Photography. Read digital storage recommendations for your photographs from Doug Cheeseman. Cheap plastic rain sleeves allow you to take photos in the rain. Please contact Doug or Ted Cheeseman, both excellant photographers, if you have any photography questions.
Medications. Bring an adequate supply of medications for the entire trip, since we most likely will not be near a pharmacy to refill perscriptions or to buy over the counter drugs. Bring along a signed and dated letter from your physician stating any health problems and dosage of perscription medications and its generic name to provide information for medical authorities in case of emergencies. Keep all medications in their original labeled containers. Place all indispensable medications in your carry-on baggage.
Seasickness Prevention. Don't let seasickness deter you from traveling! Read our suggestions for coping with seasickness.
Staying Healthy. Several weeks before you leave, visit your local travel clinic to make sure you have the correct immunizations and drugs specific to your destination. Travel clinics or doctors specializing in travel medicine are more up-to-date about destination requirements than your family doctor. Use good judgment about eating food – freshly cooked foods are usually more safe than raw or foods that have been sitting on a buffet at an improper temperature. Find out if the restaurant, hotel, or city water system chlorinates its water before you use or drink it.
Snacks. All our safaris include full delicious meals. But since we often go out in the field early in the morning and stay out late, we recommend that you bring a small snack in your pack each day. Individually packaged snack bars are especially convenient and easily pass through agricultural inspections.
Water Bottles. Bring your own water bottle to avoid using disposable water bottles.
Safe Drinking Water. The SteriPEN harnesses the brilliant power of ultraviolet light to make water safe to drink. It's the same technology used by leading bottled water manufacturers to purify water. It is compact and fits nicely in your luggage.
Leaking Lotions. To prevent bottles of suncreen or shampoo from leaking in your luggage, remove the lid, place plastic cling wrap over the open top, then replace the lid. It is also a good idea to pack these in ziplock bags.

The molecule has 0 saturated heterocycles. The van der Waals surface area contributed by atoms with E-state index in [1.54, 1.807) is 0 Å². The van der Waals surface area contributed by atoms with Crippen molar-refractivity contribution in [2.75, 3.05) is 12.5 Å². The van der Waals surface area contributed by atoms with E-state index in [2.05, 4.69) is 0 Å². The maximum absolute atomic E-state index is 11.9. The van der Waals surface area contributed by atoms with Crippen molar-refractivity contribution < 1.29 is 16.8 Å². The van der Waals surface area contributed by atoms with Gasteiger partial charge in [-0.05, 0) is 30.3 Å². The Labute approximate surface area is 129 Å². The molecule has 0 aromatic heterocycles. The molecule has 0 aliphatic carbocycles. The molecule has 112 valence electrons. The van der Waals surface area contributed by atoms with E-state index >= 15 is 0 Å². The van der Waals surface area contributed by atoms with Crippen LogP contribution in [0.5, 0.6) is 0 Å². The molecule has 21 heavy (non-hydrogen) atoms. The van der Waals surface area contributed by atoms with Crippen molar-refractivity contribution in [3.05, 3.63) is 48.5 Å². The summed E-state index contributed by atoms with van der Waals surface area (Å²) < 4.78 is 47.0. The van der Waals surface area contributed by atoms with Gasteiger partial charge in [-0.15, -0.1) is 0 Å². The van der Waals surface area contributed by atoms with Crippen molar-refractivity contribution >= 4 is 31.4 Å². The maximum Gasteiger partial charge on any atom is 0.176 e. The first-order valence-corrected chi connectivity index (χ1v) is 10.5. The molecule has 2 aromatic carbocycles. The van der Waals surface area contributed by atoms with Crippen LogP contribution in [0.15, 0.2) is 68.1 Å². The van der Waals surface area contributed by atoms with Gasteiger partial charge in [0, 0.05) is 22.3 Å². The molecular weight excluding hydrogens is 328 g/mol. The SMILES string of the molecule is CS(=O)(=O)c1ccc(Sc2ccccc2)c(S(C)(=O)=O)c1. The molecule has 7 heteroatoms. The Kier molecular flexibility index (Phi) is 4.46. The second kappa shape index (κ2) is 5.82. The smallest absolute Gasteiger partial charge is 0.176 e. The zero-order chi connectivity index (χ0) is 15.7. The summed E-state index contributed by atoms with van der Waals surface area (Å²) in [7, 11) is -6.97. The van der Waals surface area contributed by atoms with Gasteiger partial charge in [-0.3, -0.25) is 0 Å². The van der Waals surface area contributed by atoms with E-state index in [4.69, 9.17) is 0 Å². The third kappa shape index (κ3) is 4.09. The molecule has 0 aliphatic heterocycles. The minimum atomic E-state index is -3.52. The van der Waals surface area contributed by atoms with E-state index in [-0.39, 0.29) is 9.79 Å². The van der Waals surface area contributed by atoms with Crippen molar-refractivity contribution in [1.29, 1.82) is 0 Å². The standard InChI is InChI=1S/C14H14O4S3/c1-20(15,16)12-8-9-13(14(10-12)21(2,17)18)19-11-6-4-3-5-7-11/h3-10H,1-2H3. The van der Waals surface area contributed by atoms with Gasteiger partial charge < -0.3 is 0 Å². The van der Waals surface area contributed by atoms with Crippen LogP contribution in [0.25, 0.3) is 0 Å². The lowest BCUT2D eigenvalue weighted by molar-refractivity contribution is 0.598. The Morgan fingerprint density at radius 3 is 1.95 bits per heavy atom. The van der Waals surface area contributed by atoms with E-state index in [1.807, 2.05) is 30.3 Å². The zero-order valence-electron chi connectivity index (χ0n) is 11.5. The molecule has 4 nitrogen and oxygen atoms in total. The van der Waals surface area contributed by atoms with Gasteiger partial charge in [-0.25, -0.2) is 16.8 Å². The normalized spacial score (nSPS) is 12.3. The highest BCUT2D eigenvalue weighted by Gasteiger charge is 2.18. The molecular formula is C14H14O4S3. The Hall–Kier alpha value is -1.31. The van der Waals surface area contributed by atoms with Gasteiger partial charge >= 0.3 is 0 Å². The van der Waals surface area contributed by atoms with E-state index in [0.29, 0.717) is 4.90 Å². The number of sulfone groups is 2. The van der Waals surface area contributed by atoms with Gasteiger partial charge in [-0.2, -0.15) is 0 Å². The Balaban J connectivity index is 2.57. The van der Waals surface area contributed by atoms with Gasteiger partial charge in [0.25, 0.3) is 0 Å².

Security of Valuables. We are very concerned about, but not responsible for, the safety of your valuables. Generally speaking, while on a guided tour, it is safe to leave equipment in the vehicle under the care of the driver, but we do not guarantee the safety of your valuables. We do recommend keeping items of significant value with you or in your hotel room safe. Some items may be covered by travel insurance, but you should check your policy carefully for limitations and restrictions. If you have expensive camera equipment, you may consider purchasing an additional insurance policy; contact your insurance agent for information.
General Safety. Leave jewelry at home. Dress conservatively and try to blend in. Keep expensive camera gear hidden while in cities and crowded tourist places. Use the hotel room safe. Use transportation from official pickup points at transportation hubs and airports.
Hotel Room Safe. If your hotel room has a safe – use it for your cash, credit cards, travel documents and even some camera equipment! These safes are secure and easy to use. Don't hesitate to ask for help if you are unsure how it works. Locked suitcases are easy to break into or to just carry out of your room, so they don't provide a safe place for your valuables.
Luggage. We recommend a medium or large sized soft-sided duffel with or without wheels. Even though now popular, large, hard cased (old "Samsonite style") luggage is unwieldy and does not fit well in taxis, transport vans, and safari vehicles.
Protect your Gear from the Elements. Plastic bags of varying sizes come in handy to protect your gear from wind and rain. Ziplock one-gallon freezer bags have all kinds of uses. Large plastic bags (sturdy ones such as kitchen compactor bags) are convenient to throw over your camera while it is on the tripod. Cheap plastic rain sleeves slip over your camera and allow you to take photos in the rain. Please also bring a way to secure these plastics from blowing away in the wind! For ocean-going trips and expeditions consider buying a dry-bag to protect your gear from the elements.
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Updated in August 2012